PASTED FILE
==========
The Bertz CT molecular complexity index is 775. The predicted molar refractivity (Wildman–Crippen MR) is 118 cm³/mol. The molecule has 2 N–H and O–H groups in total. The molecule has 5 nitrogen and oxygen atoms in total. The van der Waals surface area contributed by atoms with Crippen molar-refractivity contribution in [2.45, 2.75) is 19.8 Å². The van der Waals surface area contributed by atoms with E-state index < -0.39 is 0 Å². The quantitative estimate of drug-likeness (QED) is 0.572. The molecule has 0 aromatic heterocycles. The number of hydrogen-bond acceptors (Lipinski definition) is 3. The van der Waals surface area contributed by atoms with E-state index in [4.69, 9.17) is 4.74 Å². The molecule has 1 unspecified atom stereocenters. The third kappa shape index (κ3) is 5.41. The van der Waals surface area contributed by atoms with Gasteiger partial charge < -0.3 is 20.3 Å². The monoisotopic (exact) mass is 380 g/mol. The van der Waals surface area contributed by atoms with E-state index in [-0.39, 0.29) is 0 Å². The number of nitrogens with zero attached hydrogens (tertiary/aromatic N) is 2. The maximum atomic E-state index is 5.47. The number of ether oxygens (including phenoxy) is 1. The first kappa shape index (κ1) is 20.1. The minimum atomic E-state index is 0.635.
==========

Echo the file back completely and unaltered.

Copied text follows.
The Bertz CT molecular complexity index is 775. The predicted molar refractivity (Wildman–Crippen MR) is 118 cm³/mol. The molecule has 2 N–H and O–H groups in total. The molecule has 5 nitrogen and oxygen atoms in total. The van der Waals surface area contributed by atoms with Crippen molar-refractivity contribution in [2.45, 2.75) is 19.8 Å². The van der Waals surface area contributed by atoms with E-state index < -0.39 is 0 Å². The quantitative estimate of drug-likeness (QED) is 0.572. The molecule has 0 aromatic heterocycles. The number of hydrogen-bond acceptors (Lipinski definition) is 3. The van der Waals surface area contributed by atoms with E-state index in [4.69, 9.17) is 4.74 Å². The molecule has 1 unspecified atom stereocenters. The third kappa shape index (κ3) is 5.41. The van der Waals surface area contributed by atoms with Gasteiger partial charge < -0.3 is 20.3 Å². The monoisotopic (exact) mass is 380 g/mol. The van der Waals surface area contributed by atoms with E-state index in [-0.39, 0.29) is 0 Å². The number of nitrogens with zero attached hydrogens (tertiary/aromatic N) is 2. The maximum atomic E-state index is 5.47. The number of ether oxygens (including phenoxy) is 1. The first kappa shape index (κ1) is 20.1. The minimum atomic E-state index is 0.635.